The servicer’s total servicing fee for a mortgage loan generally is the difference between the mortgage interest rate and the rate at which the servicer passes through interest to Fannie Mae. However, the servicer of an MBS mortgage loan must pay Fannie Mae a guaranty fee, so its total servicing fee compensation is reduced by the amount of the guaranty fee. In addition, the total servicing compensation for a conventional mortgage that has lender-purchased MI is reduced by the accrual for the applicable renewal premium for this coverage. The total servicing fee (after deduction of the applicable guaranty fee for an MBS mortgage and/or the applicable renewal premium accrual for a mortgage with lender-purchased MI) must at least equal Fannie Mae’s required minimum servicing fee for the particular type of mortgage loan.
See F-2-09, Servicing Fees for MBS Mortgage Loans and F-2-10, Servicing Fees for Portfolio Mortgage Loans for a list of the servicing fees by mortgage loan type.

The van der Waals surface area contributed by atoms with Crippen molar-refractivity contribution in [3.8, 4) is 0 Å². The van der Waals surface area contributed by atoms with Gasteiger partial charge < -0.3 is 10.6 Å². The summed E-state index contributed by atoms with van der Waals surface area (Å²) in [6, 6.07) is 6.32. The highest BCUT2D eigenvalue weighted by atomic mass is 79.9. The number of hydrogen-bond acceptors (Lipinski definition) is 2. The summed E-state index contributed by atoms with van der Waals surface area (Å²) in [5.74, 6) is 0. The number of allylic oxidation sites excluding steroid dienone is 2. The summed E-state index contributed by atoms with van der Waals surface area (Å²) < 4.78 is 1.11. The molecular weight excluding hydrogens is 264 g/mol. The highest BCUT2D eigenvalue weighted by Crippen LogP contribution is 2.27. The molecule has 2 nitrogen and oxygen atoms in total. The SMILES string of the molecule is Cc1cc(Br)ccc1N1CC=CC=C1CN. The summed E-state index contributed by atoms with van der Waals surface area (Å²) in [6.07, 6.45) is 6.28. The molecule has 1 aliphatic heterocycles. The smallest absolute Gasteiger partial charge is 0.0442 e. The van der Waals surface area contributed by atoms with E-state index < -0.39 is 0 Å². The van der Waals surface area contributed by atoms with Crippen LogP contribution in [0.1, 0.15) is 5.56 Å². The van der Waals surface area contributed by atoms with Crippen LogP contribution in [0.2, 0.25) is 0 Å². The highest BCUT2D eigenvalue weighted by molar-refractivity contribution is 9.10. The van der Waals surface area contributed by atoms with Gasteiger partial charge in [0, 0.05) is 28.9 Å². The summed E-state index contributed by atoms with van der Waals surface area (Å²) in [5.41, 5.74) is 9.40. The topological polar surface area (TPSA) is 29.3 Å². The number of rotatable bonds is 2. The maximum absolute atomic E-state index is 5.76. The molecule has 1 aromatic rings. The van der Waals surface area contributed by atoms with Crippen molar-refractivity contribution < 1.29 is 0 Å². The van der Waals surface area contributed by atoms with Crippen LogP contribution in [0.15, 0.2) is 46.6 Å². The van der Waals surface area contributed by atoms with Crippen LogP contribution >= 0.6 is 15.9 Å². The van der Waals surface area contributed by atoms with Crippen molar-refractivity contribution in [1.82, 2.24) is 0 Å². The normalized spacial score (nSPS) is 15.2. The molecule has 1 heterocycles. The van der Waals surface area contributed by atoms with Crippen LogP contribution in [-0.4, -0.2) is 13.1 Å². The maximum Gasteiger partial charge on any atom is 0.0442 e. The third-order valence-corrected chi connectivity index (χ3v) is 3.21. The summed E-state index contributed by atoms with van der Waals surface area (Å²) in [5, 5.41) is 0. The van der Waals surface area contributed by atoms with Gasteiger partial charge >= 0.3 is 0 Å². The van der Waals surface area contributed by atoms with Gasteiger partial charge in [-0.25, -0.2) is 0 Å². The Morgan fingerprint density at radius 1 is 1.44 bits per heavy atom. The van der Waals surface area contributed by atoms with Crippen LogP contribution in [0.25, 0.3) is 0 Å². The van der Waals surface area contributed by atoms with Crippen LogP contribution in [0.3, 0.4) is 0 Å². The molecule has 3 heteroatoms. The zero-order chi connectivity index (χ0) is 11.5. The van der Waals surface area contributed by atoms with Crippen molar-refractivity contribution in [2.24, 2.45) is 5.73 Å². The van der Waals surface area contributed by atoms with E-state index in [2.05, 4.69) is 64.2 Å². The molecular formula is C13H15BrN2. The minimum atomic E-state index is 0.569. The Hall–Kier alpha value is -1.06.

Servicing Fees During and After a Mortgage Loan Modification Trial Period Plan: During a Trial Period Plan, the servicer continues to earn servicing fees to the extent that the borrower’s payments equal a contractual full payment.
The servicer will receive servicing fees when the mortgage loan modification becomes effective. If the servicing fee that the servicer was receiving before the mortgage loan modification was greater than one-quarter of one percent (0.25%), then the servicer must change the servicing fee to one-quarter of one percent (0.25%). For mortgage loans that have lender-paid MI, see B-8.1-02, Paying Conventional Mortgage Insurance Premiums for additional information.
Servicing Fees After a Payment Deferral: The servicer will continue to receive the servicing fee it was receiving prior to completing the payment deferral after the payment deferral becomes effective.